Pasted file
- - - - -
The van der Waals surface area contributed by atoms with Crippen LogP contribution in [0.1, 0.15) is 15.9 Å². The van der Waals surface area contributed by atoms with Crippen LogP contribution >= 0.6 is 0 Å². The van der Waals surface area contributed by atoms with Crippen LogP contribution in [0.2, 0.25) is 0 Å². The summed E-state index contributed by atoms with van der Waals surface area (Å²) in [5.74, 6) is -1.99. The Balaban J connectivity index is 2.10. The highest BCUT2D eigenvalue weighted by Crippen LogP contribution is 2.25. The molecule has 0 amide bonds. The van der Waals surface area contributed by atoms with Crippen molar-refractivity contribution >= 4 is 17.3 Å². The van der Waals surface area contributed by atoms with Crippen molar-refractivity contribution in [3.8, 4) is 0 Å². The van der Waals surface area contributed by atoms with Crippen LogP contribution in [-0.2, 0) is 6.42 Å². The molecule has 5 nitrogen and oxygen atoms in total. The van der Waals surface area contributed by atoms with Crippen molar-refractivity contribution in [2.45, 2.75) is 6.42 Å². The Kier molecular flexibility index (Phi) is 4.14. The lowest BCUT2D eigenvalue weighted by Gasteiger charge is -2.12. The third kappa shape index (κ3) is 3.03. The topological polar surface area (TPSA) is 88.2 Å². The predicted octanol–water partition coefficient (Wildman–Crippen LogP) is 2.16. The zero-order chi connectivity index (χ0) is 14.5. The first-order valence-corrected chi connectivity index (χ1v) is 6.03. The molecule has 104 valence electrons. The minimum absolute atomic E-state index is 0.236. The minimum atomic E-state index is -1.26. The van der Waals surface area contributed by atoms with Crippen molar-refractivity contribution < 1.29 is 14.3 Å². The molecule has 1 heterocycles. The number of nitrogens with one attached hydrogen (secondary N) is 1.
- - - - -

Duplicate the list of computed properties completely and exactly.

The van der Waals surface area contributed by atoms with Crippen LogP contribution in [0.1, 0.15) is 15.9 Å². The van der Waals surface area contributed by atoms with Crippen LogP contribution >= 0.6 is 0 Å². The van der Waals surface area contributed by atoms with Crippen LogP contribution in [0.2, 0.25) is 0 Å². The summed E-state index contributed by atoms with van der Waals surface area (Å²) in [5.74, 6) is -1.99. The Balaban J connectivity index is 2.10. The highest BCUT2D eigenvalue weighted by Crippen LogP contribution is 2.25. The molecule has 0 amide bonds. The van der Waals surface area contributed by atoms with Crippen molar-refractivity contribution >= 4 is 17.3 Å². The van der Waals surface area contributed by atoms with Crippen molar-refractivity contribution in [3.8, 4) is 0 Å². The van der Waals surface area contributed by atoms with Crippen LogP contribution in [-0.2, 0) is 6.42 Å². The molecule has 5 nitrogen and oxygen atoms in total. The van der Waals surface area contributed by atoms with Crippen molar-refractivity contribution in [2.45, 2.75) is 6.42 Å². The Kier molecular flexibility index (Phi) is 4.14. The lowest BCUT2D eigenvalue weighted by Gasteiger charge is -2.12. The third kappa shape index (κ3) is 3.03. The topological polar surface area (TPSA) is 88.2 Å². The predicted octanol–water partition coefficient (Wildman–Crippen LogP) is 2.16. The zero-order chi connectivity index (χ0) is 14.5. The first-order valence-corrected chi connectivity index (χ1v) is 6.03. The molecule has 104 valence electrons. The minimum absolute atomic E-state index is 0.236. The minimum atomic E-state index is -1.26. The van der Waals surface area contributed by atoms with Crippen molar-refractivity contribution < 1.29 is 14.3 Å². The molecule has 1 heterocycles. The number of nitrogens with one attached hydrogen (secondary N) is 1.